We didn’t get to Misima until early 1970. Our (whisper it) Native Education lecturer John Lee had been headmaster at Bwagaoia Primary T School and, after his death in a plane crash, the school received money from his will. Keith McRae and Ian Page were also at Misima. There may have been others. How lucky we all were. The three years we spent on Misima would have to be among the best years of our life. Among other things I made a school banner with ‘BWAGAOIA’ appliquéd in large letters on it. Difficult to forget how to spell the name after that! As if I would anyway.
The history of ASOPA is now chronicled from a range of sources in the free online encyclopaedia Wikipedia. Here's an extract from the entry.....
"In 1946, John Kerr (later Sir John Kerr QC, Governor-General of Australia) was demobilised from the Australian Army with the rank of colonel and appointed the first Principal of ASOPA. The following year he also became the first Organising Secretary of the South Pacific Commission. He returned to the bar in 1948 to become one of Sydney's leading industrial lawyers. Conlon himself took over ASOPA and spent 1948-49 as a reportedly unsuccessful and unhappy Principal of the institution."
“Mary Guntner was not your ordinary missionary type,” writes Colin Huggins. “She enjoyed club and social life and was my tennis partner in the weekly competitions at Finschhafen. Mary would have been know by Asopians Gil Cook, Stewart Woodger, Rover Leung, Edith Hatt, Bob Davis, Sonia Grainger, Merv Duncan, Val Rivers and Margaret Dwyer to name just a handful.”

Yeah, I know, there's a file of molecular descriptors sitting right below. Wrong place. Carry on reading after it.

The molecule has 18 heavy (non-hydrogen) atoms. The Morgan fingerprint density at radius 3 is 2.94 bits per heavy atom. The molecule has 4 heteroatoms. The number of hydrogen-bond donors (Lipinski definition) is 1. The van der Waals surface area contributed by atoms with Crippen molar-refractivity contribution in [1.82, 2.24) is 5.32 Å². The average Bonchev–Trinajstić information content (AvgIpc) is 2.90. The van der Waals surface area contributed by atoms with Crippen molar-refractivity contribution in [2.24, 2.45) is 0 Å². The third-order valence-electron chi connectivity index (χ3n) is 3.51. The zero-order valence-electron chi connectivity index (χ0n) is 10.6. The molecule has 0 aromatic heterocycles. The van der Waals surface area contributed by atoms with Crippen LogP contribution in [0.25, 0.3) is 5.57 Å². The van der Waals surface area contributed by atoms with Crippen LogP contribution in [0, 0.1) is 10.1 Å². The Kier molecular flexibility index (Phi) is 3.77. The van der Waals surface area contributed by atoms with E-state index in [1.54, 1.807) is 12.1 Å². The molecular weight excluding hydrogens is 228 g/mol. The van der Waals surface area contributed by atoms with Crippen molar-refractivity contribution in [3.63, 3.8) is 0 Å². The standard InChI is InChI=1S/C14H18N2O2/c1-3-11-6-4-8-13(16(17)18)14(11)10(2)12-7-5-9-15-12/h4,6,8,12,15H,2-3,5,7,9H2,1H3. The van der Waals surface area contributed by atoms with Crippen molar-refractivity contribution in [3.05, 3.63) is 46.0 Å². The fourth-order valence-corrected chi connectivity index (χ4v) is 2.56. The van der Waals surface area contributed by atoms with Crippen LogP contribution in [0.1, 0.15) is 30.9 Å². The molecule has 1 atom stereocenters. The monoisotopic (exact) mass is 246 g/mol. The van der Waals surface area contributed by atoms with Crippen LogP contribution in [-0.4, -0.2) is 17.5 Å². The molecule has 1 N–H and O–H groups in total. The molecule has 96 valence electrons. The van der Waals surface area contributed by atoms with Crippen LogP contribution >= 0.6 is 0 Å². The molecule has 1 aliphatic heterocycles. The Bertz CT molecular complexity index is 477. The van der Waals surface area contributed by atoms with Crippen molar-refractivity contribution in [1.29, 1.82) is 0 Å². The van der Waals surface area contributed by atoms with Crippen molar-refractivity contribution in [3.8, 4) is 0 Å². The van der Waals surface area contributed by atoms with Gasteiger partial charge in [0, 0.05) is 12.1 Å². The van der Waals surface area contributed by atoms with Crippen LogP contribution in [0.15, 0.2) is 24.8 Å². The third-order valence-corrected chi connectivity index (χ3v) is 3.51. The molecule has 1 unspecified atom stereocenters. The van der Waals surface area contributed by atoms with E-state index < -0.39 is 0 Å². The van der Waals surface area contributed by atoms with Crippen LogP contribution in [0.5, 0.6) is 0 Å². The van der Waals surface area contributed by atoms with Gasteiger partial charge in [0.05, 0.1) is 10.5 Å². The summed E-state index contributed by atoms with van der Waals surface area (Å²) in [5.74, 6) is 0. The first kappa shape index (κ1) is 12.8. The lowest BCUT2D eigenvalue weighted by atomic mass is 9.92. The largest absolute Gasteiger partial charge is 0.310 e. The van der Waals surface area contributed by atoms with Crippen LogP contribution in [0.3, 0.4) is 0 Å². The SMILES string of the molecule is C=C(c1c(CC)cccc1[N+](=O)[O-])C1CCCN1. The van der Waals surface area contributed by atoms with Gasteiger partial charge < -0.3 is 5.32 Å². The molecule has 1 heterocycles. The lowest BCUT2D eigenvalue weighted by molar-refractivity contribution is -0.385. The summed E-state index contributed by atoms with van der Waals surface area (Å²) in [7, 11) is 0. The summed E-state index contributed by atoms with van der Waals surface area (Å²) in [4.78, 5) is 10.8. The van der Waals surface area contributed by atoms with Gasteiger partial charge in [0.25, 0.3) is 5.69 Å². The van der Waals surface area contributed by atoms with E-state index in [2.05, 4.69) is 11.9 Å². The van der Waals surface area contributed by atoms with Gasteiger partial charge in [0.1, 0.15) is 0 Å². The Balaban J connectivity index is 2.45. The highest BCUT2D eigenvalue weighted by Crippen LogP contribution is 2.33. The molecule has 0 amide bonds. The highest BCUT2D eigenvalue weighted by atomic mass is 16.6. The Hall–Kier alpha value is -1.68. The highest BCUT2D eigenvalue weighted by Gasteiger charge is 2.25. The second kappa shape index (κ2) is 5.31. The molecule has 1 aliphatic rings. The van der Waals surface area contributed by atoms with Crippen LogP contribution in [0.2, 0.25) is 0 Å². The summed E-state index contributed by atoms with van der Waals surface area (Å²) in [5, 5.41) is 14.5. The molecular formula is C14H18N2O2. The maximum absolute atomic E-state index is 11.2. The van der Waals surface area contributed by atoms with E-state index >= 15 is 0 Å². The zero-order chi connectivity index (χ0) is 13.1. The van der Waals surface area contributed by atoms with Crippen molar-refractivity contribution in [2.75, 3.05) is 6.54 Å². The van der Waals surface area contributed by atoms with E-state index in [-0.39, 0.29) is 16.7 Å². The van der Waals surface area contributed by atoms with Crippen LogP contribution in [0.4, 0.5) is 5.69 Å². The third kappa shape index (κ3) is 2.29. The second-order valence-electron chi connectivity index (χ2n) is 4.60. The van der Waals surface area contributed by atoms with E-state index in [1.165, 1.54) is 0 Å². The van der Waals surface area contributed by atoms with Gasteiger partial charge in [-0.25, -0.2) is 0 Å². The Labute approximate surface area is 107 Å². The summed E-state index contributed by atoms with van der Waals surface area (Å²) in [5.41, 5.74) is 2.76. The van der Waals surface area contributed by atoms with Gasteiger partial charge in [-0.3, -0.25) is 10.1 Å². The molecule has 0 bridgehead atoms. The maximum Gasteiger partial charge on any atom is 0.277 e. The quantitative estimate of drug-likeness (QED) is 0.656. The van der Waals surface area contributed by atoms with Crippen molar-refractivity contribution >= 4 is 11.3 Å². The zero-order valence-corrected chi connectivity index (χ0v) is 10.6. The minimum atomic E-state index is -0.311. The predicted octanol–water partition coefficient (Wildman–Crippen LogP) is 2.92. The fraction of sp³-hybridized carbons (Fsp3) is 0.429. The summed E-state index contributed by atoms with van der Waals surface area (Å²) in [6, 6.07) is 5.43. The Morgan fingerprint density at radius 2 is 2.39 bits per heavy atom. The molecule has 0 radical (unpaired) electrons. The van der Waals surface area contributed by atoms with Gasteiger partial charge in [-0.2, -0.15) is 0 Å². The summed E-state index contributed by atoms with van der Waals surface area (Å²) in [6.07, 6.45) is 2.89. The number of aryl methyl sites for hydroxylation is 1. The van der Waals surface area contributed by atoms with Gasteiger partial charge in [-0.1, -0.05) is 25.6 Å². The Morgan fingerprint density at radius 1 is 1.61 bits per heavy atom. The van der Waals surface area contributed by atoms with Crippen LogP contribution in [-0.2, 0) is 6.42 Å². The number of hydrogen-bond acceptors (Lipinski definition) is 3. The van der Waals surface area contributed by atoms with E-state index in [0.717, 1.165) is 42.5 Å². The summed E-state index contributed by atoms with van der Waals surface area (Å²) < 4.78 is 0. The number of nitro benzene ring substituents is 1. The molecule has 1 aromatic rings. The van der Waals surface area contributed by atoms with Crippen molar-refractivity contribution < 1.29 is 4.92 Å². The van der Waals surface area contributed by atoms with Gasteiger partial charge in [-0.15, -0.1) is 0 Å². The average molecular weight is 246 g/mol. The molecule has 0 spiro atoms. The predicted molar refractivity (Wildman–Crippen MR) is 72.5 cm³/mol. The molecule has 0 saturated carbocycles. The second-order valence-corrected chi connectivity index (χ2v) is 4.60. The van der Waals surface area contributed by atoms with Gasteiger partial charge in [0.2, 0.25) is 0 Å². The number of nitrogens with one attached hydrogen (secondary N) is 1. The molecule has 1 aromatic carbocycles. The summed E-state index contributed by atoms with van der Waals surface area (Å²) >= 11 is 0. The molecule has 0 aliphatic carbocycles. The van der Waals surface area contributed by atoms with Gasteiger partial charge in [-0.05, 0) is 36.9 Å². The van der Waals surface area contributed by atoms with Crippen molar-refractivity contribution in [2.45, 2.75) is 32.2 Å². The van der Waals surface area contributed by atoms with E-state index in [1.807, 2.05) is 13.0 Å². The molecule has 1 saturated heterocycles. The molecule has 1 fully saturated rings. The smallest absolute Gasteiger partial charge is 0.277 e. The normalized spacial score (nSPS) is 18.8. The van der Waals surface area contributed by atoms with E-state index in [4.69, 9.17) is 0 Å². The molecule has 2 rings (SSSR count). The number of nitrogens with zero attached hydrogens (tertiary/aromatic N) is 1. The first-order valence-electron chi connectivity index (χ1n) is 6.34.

And now Mary has written an account of the 12 years she spent as a doctor with the Lutheran Mission in Papua New Guinea. Mary graduated with an MB BS from Adelaide University in 1957. However, with a family background of involvement in missionary work, she was the fourth daughter of Pastor Walter Fritsch and his wife, Mathilde, it wasn't long before she took up the call to be of service to the Lutheran Mission in New Guinea. So in 1958, Mary found herself at Finschhafen at the Buangi and Butaweng hospitals.
Her work revolved around emergencies - caesarean sections, burns, fractures, massive goitres - and constantly waging the continuing fight with malaria, tuberculosis and leprosy. Mary was responsible for scores of patients at any one time - the Butaweng hospital alone had 600 beds - and she also became the region's 'flying doctor'.
The regular, newsy letters Mary wrote home during her time in New Guinea were preserved faithfully by her mother and, together with her own memories, they form the basis of this book. Quotes from her letters interspersed throughout the narrative allow readers to share Mary's enthusiasm and excitement.
Doctor in Paradise: Challenges and Rewards in Medical Service, New Guinea, 1958-1970, Mary W Guntner, Crawford House Publishing, Adelaide, 2006 (paperback), 412 pages. $34.95. ISBN 1863333118.
IN THE FAMILY
You sure dig up lots of interesting stuff to read. Thank you for keeping The Mail going. Have you heard about our little brush with fame? Our daughter, Sonya, has found a new mate, Bernhard Curry, who comes from a well-known acting family. He and his brothers Stephen and Andrew have starred in quite a few Australian movies, TV soap operas and sitcoms. At the moment Bernie and Stephen are working on the movie 'The King', the life story of Graham Kennedy. Stephen has the part of Graham Kennedy and Bernie has a part as Graham's school friend. It will be shown on Foxtel and Channel 9 this year.